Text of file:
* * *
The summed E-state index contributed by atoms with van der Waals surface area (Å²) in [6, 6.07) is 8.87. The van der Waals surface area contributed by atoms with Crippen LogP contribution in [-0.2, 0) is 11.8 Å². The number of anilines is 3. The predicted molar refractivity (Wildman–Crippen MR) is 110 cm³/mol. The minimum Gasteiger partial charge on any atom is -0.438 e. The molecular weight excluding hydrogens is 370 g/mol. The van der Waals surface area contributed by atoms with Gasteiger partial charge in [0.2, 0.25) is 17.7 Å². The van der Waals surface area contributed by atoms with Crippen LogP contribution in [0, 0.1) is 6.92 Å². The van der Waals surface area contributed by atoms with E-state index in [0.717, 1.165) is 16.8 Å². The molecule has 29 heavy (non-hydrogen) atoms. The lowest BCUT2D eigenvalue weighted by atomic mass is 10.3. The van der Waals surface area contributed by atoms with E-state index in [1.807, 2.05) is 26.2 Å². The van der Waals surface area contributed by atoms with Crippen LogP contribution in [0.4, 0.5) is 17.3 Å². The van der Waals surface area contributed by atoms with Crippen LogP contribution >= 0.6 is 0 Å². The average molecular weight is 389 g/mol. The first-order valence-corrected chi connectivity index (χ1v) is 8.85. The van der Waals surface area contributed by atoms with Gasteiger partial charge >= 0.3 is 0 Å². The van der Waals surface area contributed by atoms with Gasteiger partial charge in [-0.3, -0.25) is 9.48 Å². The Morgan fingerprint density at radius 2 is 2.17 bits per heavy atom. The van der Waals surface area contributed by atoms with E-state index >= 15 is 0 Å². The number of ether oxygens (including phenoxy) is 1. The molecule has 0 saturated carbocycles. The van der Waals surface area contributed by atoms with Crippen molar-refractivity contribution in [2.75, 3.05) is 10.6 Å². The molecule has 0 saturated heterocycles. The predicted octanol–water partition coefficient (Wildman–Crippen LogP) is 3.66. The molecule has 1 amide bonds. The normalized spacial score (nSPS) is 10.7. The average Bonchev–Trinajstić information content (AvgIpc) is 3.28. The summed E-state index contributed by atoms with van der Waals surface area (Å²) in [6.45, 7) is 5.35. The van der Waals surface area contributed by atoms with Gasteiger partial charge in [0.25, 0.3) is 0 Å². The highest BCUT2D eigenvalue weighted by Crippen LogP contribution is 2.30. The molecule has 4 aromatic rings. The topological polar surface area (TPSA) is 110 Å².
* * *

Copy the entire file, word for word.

The summed E-state index contributed by atoms with van der Waals surface area (Å²) in [6, 6.07) is 8.87. The van der Waals surface area contributed by atoms with Crippen LogP contribution in [-0.2, 0) is 11.8 Å². The number of anilines is 3. The predicted molar refractivity (Wildman–Crippen MR) is 110 cm³/mol. The minimum Gasteiger partial charge on any atom is -0.438 e. The molecular weight excluding hydrogens is 370 g/mol. The van der Waals surface area contributed by atoms with Gasteiger partial charge in [0.2, 0.25) is 17.7 Å². The van der Waals surface area contributed by atoms with Crippen LogP contribution in [0, 0.1) is 6.92 Å². The van der Waals surface area contributed by atoms with E-state index in [0.717, 1.165) is 16.8 Å². The molecule has 29 heavy (non-hydrogen) atoms. The lowest BCUT2D eigenvalue weighted by atomic mass is 10.3. The van der Waals surface area contributed by atoms with E-state index in [1.807, 2.05) is 26.2 Å². The van der Waals surface area contributed by atoms with Crippen LogP contribution in [0.4, 0.5) is 17.3 Å². The van der Waals surface area contributed by atoms with Crippen LogP contribution >= 0.6 is 0 Å². The average molecular weight is 389 g/mol. The first-order valence-corrected chi connectivity index (χ1v) is 8.85. The van der Waals surface area contributed by atoms with Gasteiger partial charge >= 0.3 is 0 Å². The van der Waals surface area contributed by atoms with Gasteiger partial charge in [-0.3, -0.25) is 9.48 Å². The Morgan fingerprint density at radius 2 is 2.17 bits per heavy atom. The van der Waals surface area contributed by atoms with E-state index >= 15 is 0 Å². The number of ether oxygens (including phenoxy) is 1. The molecule has 0 saturated carbocycles. The van der Waals surface area contributed by atoms with Crippen molar-refractivity contribution in [2.75, 3.05) is 10.6 Å². The molecule has 0 saturated heterocycles. The predicted octanol–water partition coefficient (Wildman–Crippen LogP) is 3.66. The molecule has 1 amide bonds. The normalized spacial score (nSPS) is 10.7. The average Bonchev–Trinajstić information content (AvgIpc) is 3.28. The summed E-state index contributed by atoms with van der Waals surface area (Å²) in [6.45, 7) is 5.35. The van der Waals surface area contributed by atoms with Gasteiger partial charge in [0.25, 0.3) is 0 Å². The highest BCUT2D eigenvalue weighted by Crippen LogP contribution is 2.30. The molecule has 4 aromatic rings. The topological polar surface area (TPSA) is 110 Å².